Stanovaya agrees that Putin’s options are limited. She acknowledges that Putin has restored order to Russia following the disruptive years after the collapse of the Soviet Union. He has raised Russia’s profile on the world stage; he has modernized the military; and he has brought stability to the economy, despite a growing sense of stagnation. At least, as Stanovaya points out, “pensions and salaries are paid on time and regularly indexed, the banking system is stable, and so on.” The question now, however, is how can Putin continue to mobilize society in support of his regime and its policies?
Successful implementation of the 12 national projects appears to be the cornerstone of the Kremlin’s plans for the economic advancement of the country, and Putin is putting more and more technocrats into positions of authority to ensure that competent hands are directing the day-to-day work on these projects and to reduce systemic corruption that has repeatedly hampered the development of numerous large-scale projects in the past and continues to plague Russia’s development schemes today. Whether the goals to advance these projects will be met hinges not just on the technocrats or even on the orders emanating from the Russian president. They also depend significantly on the numerous obstacles that are inherent both in the Russian environment and in the nature of the authoritarian regime Putin has created.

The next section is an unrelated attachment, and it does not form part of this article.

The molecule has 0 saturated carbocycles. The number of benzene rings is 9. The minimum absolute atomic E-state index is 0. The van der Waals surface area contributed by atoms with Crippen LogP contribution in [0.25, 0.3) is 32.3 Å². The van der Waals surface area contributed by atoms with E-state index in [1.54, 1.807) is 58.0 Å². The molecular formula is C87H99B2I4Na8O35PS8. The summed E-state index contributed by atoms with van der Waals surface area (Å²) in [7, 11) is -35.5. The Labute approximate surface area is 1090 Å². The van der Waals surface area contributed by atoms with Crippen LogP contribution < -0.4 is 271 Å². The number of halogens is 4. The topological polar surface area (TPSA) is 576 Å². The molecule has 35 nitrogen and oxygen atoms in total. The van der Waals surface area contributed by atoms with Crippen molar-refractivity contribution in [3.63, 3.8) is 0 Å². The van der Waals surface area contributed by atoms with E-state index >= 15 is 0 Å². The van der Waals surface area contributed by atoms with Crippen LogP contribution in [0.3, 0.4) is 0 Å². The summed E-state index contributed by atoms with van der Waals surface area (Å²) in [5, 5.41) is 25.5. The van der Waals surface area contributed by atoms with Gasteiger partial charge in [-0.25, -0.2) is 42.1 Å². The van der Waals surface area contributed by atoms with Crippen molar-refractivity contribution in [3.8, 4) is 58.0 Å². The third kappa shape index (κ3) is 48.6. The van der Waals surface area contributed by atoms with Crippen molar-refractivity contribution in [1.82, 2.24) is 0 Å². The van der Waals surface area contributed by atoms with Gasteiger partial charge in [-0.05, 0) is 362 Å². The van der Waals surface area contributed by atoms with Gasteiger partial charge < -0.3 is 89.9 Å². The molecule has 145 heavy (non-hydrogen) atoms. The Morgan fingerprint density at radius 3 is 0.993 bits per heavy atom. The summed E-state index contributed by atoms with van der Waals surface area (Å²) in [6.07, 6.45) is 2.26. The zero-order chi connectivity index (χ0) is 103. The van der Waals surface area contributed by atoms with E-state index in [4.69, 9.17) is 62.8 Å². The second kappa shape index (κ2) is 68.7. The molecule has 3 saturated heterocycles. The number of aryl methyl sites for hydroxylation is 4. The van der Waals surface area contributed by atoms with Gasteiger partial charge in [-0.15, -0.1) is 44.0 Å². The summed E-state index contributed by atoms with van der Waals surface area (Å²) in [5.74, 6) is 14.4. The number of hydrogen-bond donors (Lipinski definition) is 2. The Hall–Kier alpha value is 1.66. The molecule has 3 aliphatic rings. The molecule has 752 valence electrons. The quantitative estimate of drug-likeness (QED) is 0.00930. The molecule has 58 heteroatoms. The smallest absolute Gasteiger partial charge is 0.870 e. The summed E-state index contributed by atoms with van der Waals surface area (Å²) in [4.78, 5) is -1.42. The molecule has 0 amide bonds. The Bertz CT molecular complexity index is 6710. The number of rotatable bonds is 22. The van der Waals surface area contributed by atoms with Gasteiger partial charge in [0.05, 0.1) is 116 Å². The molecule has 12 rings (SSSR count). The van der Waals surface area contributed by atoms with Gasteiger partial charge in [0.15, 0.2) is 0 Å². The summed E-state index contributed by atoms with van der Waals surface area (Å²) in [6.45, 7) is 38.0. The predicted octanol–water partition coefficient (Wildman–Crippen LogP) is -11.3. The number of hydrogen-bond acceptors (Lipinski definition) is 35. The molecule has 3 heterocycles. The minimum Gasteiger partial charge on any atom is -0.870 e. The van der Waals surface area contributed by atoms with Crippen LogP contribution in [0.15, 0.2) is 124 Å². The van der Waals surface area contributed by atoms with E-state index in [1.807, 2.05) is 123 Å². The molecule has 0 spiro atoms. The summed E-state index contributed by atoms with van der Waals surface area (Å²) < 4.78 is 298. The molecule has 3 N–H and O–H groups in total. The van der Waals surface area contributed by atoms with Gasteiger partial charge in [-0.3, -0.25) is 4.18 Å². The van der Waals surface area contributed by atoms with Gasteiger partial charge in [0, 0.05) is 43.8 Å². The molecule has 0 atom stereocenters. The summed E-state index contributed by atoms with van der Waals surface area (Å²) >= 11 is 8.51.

Stanovaya sums up best the predicament the Putin regime faces as it moves toward 2024 and perhaps even beyond. Stanovaya asserts: